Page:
Wolff Parkinson White Syndrome
Wolff Parkinson White syndrome causes a rapid heartbeat, due to an additional electrical pathway between the upper and lower chambers of the heart.
The supplemental pathway is present at birth and is somewhat rare.
One of the most important ways in which the heart regulates its function is the electrolyte of the heart, which helps regulate the heartbeat by passing through its chambers, eventually causing the ventricular walls to contract and pumping blood throughout the body. One of the causes of arrhythmia due to this electrical malfunction is WPW, which can be associated with an acceleration of the supraventricular heart rate.
Symptoms of Wolff Parkinson White syndrome
It is worth noting in the first place that some people with Wolff Parkinson White syndrome may not notice any symptoms, and the signs in individuals vary from person to person, depending on the condition; They may develop at birth or delay to adulthood.
An increase in supraventricular heart rate, episodes of which may be interspersed with other symptoms; Like, palpitations. Feeling dizzy. Unconscious. Difficulty breathing.
The atrium pulses regularly but at a very accelerated pace. fibrillation occurs erratically and quickly.
Ventricular fibrillation forms in rare cases and the normal electrical activity of the heart is impaired causes by Wolff Parkinson’s syndrome.
The causes of WPS are generally not recognized, but a small proportion of cases are caused by a genetic disorder.
The genetic disorder includes mutations in the PRKAG2 gene, which affects the activity of an important enzyme called active protein kinase IP (AMPK), which is thought to be important for storing glycogen in cardiac muscle cells, and may be important for affecting certain ion channels in the heart; the mechanism for developing WPS is not adopted White was activated protein kinase ‘owing to the occurrence of mutations, as he was not activated in AMP-activated protein kinase by increasing or decreasing its activity.
Treatment of Wolff Parkinson White syndrome patients:
If a person is diagnosed with SIDS, there are many treatment options, and the selection of the most appropriate treatment depends on the severity of the symptoms, their presence or absence, and if not, the physician asks the patient to see if necessary for follow-up.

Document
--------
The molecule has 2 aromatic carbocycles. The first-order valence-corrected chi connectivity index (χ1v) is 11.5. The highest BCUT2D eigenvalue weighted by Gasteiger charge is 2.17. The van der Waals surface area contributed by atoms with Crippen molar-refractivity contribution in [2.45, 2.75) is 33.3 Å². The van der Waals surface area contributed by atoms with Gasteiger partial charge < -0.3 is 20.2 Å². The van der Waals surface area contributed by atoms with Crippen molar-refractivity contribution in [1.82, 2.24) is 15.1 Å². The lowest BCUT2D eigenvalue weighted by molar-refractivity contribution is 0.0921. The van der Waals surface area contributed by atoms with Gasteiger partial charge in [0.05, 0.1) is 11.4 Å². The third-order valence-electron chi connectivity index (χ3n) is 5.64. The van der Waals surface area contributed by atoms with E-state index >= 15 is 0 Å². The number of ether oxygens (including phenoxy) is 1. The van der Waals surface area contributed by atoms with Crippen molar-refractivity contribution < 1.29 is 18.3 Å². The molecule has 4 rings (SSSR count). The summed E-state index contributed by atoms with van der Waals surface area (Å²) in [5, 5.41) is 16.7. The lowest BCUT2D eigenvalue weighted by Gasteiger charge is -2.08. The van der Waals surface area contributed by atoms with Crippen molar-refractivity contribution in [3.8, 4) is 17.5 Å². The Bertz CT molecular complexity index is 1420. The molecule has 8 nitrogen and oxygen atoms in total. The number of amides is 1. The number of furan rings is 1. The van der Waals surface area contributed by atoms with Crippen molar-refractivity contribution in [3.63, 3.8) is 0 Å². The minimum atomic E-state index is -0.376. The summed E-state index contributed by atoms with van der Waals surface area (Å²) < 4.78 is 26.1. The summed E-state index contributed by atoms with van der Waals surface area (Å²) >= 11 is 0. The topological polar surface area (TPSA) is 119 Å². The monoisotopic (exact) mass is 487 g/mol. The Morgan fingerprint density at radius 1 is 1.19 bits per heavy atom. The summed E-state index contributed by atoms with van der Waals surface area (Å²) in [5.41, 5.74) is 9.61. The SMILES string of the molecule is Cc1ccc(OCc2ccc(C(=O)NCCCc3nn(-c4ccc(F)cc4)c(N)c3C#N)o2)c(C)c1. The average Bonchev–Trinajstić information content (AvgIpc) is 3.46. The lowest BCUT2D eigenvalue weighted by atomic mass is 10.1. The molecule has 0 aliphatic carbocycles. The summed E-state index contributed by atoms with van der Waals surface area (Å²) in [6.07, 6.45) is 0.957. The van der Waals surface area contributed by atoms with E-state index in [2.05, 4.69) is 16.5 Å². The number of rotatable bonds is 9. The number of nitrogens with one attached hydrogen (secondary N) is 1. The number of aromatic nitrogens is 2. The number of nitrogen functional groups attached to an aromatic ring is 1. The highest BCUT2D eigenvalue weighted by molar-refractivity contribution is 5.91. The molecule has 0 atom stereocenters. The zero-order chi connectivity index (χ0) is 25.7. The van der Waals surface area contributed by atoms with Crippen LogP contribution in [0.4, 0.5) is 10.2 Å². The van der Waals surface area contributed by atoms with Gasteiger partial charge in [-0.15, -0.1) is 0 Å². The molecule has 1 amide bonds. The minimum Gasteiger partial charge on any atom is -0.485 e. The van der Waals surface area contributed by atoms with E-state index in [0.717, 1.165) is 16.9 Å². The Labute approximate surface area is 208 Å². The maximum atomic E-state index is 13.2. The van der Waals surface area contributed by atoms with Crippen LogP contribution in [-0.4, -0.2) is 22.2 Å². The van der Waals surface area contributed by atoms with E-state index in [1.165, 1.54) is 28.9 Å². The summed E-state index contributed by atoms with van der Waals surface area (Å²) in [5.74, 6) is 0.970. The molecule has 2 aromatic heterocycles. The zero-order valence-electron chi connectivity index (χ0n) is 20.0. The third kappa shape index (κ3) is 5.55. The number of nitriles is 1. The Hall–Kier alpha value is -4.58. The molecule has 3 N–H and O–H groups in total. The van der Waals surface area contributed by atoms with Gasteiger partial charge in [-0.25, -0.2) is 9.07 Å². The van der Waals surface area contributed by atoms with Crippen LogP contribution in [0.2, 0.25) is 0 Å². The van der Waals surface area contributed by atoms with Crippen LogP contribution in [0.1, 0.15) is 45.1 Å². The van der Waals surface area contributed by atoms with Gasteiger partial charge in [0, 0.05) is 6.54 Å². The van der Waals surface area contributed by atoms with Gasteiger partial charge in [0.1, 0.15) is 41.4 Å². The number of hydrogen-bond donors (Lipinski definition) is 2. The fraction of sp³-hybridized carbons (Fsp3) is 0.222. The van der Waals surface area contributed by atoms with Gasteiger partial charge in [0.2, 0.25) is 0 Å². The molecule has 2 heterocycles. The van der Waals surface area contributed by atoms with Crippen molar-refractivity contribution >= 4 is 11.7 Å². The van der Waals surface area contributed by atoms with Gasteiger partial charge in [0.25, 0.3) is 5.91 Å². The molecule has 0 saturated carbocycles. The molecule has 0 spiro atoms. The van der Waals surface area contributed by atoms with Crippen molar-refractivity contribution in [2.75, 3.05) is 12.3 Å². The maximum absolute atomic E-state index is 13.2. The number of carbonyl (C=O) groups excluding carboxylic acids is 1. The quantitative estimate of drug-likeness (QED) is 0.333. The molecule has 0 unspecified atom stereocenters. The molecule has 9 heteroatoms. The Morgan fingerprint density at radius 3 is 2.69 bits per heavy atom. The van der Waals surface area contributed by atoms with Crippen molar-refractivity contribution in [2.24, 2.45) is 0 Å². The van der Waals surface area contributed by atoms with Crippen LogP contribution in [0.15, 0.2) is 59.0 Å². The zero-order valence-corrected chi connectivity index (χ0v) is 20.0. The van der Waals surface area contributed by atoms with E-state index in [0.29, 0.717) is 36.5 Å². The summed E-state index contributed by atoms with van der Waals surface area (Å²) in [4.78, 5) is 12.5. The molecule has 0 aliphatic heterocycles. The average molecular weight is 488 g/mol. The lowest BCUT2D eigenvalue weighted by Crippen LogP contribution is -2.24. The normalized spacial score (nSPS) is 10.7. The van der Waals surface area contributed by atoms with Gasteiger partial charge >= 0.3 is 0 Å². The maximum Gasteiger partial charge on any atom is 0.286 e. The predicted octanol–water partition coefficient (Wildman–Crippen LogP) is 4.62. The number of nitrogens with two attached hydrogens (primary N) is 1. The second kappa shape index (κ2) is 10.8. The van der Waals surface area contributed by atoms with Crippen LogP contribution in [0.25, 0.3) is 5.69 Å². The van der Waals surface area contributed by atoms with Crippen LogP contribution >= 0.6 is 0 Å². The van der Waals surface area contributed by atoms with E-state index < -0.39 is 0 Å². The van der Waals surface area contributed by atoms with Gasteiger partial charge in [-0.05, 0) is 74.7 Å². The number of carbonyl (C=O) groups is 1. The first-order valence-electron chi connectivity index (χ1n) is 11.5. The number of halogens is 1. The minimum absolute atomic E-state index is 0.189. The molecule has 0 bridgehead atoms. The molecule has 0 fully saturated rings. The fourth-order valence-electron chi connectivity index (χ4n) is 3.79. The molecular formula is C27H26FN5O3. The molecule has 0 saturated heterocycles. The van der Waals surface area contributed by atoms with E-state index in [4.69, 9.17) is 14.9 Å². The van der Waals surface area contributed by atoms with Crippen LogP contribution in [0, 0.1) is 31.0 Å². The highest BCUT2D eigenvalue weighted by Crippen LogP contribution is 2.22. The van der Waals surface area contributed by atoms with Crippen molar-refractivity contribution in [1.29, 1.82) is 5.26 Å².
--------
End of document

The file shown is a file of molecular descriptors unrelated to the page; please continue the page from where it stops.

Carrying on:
Here are some therapeutic options:
Surgical intervention is in which a doctor inserts a catheter through the patient’s thigh to reach the patient’s heart, destroying the source of excess electrical activity via radio wave energy.
Anti-arrhythmic drugs, including adenosine and amiodarone.
This type of treatment is used when medications do not appear to be effective and are performed by the physician by applying an electric shock to the patient’s heart after taking anaesthetics, which normalize the heart rate. Open heart surgery or surgery. Artificial Pacemaker.
Diagnosis of WPD A person is diagnosed with WPD using the following diagnostic methods:
Electrocardiogram (ECG) Patients with Wolff Parkinson’s White syndrome are diagnosed by a physician with a standard electrocardiogram (ECG); the patient’s ECG results vary from day to day or even from hour to hour, which may appear to be due to the varying degree of comfort or stress experienced during the examination, and caffeine drinking affects the ECG.
The EEG is positive and indicates Wolff Parkinson White syndrome if it detects an additional electrical pathway, with a rapid heart rate.
The health care provider monitors blood pressure and heart rate.
Locating electrolytes and pathways in the heart. Determine if these additional paths are dangerous. Complications of Wolff Parkinson’s White syndrome may occur after the patient develops.
Wolff Parkinson’s White syndrome:
A cause of heart attack. Complications of surgical procedures. Low blood pressure.
Deaths from ventricular fibrillation. Complications associated with the medications prescribed to treat these conditions.
This syndrome is not a genetic condition, but those who develop this syndrome through a mutation in the PRKAG2 gene, and who have a genetic form of the syndrome that is inherited predominant, meaning that inheriting only one copy of the gene with the mutation from either the father or the mother results in WPD.
The future of a patient with Wolff Parkinson White syndrome is not dangerous. This is because there are effective treatment options.
Parkinson’s syndrome is a movement disorder that affects the nervous system and its symptoms worsen over time. About 50,000 cases of Parkinson’s disease are diagnosed in the United States each year, and about half a million people live with the disease.